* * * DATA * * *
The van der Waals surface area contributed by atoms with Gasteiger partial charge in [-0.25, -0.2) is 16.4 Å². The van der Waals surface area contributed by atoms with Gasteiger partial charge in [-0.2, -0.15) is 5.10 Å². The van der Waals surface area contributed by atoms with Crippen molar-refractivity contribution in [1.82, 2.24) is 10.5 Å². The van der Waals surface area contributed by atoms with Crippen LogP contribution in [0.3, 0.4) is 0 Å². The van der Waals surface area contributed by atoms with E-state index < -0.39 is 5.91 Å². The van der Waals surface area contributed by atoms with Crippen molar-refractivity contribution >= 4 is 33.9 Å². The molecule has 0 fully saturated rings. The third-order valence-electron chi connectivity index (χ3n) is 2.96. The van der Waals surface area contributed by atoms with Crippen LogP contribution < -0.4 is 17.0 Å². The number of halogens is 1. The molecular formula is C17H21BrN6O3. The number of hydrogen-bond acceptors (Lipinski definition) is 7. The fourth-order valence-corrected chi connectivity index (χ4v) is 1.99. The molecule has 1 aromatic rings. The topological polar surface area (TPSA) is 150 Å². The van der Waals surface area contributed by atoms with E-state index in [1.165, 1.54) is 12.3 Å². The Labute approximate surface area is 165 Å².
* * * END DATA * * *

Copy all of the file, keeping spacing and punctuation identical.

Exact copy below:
The van der Waals surface area contributed by atoms with Gasteiger partial charge in [-0.25, -0.2) is 16.4 Å². The van der Waals surface area contributed by atoms with Gasteiger partial charge in [-0.2, -0.15) is 5.10 Å². The van der Waals surface area contributed by atoms with Crippen molar-refractivity contribution in [1.82, 2.24) is 10.5 Å². The van der Waals surface area contributed by atoms with Crippen LogP contribution in [0.3, 0.4) is 0 Å². The van der Waals surface area contributed by atoms with E-state index < -0.39 is 5.91 Å². The van der Waals surface area contributed by atoms with Crippen molar-refractivity contribution >= 4 is 33.9 Å². The molecule has 0 fully saturated rings. The third-order valence-electron chi connectivity index (χ3n) is 2.96. The van der Waals surface area contributed by atoms with Crippen LogP contribution < -0.4 is 17.0 Å². The number of halogens is 1. The molecular formula is C17H21BrN6O3. The number of hydrogen-bond acceptors (Lipinski definition) is 7. The fourth-order valence-corrected chi connectivity index (χ4v) is 1.99. The molecule has 1 aromatic rings. The topological polar surface area (TPSA) is 150 Å². The van der Waals surface area contributed by atoms with E-state index in [1.165, 1.54) is 12.3 Å². The Labute approximate surface area is 165 Å².